These suits are definitely not a cheap suit that you buy at Target and throw away at the end of the summer. I haven’t had my suit long enough to testify to the lasting power but quality of the fabric and the seams is definitely somthing that is going to last.

reyswimwear1.JPG

All of Rey Swimwear’s suits are very classy and cute. I especially love Regina in emerald and Ann in garden party. And they just introduced plus sizes to the line!

Have a great day!

~Maizy

Unless I let you know otherwise, my posts aren’t sponsored by any of the companies whose products I mention. I won’t accept sponsorships from companies whose products I don’t use all the time and think are really great; you know I’m classier than that;). However, links marked with an * are affiliate links. Should you click on the links and make a purchase, I’ll go add to my growing stash of tea, or pay the fines on that library book that I couldn’t put down for a month. I am a Rey Swimwear affiliate. If you click on the link in the beginning of this post, or on the widget on the sidebar, I will be paid for any purchase that you make, at no extra cost to you.

Redeeming Consumerism: Ann Taylor and Ann Taylor Loft

Hello!

This is the second post in my Redeeming Consumerism series. Today I will be sharing my research on a well-known company and whether I believe their products to be an ethical choice or not. The company I have chosen for this month is Ann Taylor and Ann Taylor Loft. I have four categories: Wages, Worker Safety, Child Labor, and Enforcement.

Wages

ANN Inc. has a strict policy against slavery and human trafficking and discloses it according to the California Transparency in Supply Chains Act. Their actions include, verification of supply chains; independent, unannounced audits; supplier certification, and yearly recertification; and staff training on human trafficking and slavery prevention.

I did not find ANN Inc.’s policy on wages on their website.

Worker Safety

ANN Inc. does not source from the factories that were involved in the tragedies in Bangladesh. I did not find exact policies for worker safety but they discuss worker safety and supplier cooperation herehere, here, and here. They list their sourcing countries here.

ANN Inc. has banned the use of sandblasting in order to promote worker safety.

Child Labor

ANN Inc. does not knowingly sell products that use raw materials from countries that condone the use of forced child labor and have prohibited the sourcing of cotton from Uzbekistan.

I did not find a policy on voluntary child labor on the ANN Inc. website.

Enforcement

ANN Inc’s Global Supplier Principles and Guidelines are the minimum requirements which a supplier must meet in order to maintain a working relationship with the company.

ANN Inc’s Corporate Social Responsibility department approve every country before business can be placed as well as inspecting and approving all production facilities before manufacturing their product there.

Overall, I think Ann Taylor and Ann Taylor Loft are good choices for a consumer who wants to buy ethically produced fashion. As I have mentioned in this post, there are some gaps in the policies I could find on their website. If this is something that interests you, send an email, or post on social media asking Ann Taylor or Loft about their policies. It’s always good to get the conversation started.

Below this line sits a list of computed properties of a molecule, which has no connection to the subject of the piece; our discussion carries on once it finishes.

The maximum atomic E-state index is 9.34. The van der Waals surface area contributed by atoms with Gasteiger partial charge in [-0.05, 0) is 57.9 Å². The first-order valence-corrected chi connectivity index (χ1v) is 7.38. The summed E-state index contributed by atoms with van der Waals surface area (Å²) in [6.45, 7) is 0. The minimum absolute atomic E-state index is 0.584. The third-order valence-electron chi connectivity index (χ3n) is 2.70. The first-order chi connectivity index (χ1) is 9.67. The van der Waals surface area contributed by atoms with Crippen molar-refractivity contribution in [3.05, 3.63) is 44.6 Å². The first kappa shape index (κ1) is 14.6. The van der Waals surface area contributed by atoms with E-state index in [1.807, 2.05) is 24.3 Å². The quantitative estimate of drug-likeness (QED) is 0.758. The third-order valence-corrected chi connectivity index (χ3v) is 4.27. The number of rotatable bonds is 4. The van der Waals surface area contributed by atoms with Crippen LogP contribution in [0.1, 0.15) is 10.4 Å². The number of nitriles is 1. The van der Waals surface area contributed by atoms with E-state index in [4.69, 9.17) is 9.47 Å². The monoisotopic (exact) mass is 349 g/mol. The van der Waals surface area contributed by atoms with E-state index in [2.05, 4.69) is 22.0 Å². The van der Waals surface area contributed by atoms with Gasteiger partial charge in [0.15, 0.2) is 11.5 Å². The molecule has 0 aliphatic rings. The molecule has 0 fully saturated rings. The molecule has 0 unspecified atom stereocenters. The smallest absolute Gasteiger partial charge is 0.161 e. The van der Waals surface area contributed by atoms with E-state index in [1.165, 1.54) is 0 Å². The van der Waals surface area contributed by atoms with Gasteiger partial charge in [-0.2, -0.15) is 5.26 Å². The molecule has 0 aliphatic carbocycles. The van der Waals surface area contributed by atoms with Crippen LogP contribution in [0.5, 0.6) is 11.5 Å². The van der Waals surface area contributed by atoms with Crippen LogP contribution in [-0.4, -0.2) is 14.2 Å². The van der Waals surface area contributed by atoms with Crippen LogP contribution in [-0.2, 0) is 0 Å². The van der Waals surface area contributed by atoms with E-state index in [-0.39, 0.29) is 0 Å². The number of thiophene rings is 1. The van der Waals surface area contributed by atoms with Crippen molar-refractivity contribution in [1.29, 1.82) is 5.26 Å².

Have a great day!

~Maizy

All of the information included in this article can be found on the ANN Inc. website ANNInc.com.

Unless I let you know otherwise, my posts aren’t sponsored by any of the companies whose products I mention. I won’t accept sponsorships from companies whose products I don’t use all the time and think are really great; you know I’m classier than that;). However, links marked with an * are affiliate links. Should you click on the links and make a purchase, I’ll go add to my growing stash of tea, or pay the fines on that library book that I couldn’t put down for a month.

If you are interested in reading my earlier Redeeming Consumerism posts: How Consumer Culture Supports SlaveryThe Refugee Project

 

 

Redeeming Consumerism: The Refugee Project

Hello!

I am back with the second post of my redeeming consumerism series.The Refugee Project is a Houston based organization that equips, empowers, and employs refugee women in the Houston area. They teach useful skills to the women they serve and employ them in making knitted and crocheted products that they sell on their online store. %100 of the proceeds from the store go to sustaining the refugee women and providing them with a fair wage. I highly reccomend that you visit their website and read some of the stories of the women that they serve, as well as checking out their social media to see what they are currently up to!

I own these tan boot cuffs and my mom owns These earrings. The earrings are currently sold out but will hopefully be in stock again soon. I styled them for you so you can get an idea of how you can wear some of the pieces from this company.

therefugeeproject1.JPG

earrings1.JPG

boots1.JPG

I have also been eyeing this clutch, I think it would be a fantastic sunglasses case as well as this bracelet, and these fingerless gloves.

These are accessories that you can feel great about purchasing because you know that they are helping women in need to support themselves and their children and are not produced by slaves or people in low-paying, hazardous conditions.

Consumerism does not have to be a negative thing. There is wisodm in moderation but consumers can also have a very powerful voice when we choose to vote with our dollars for things that are meaningful and make the world a better place isntead of fueling mindless buying, and the exploitation of the vulnerable.

Have a great day!

~Maizy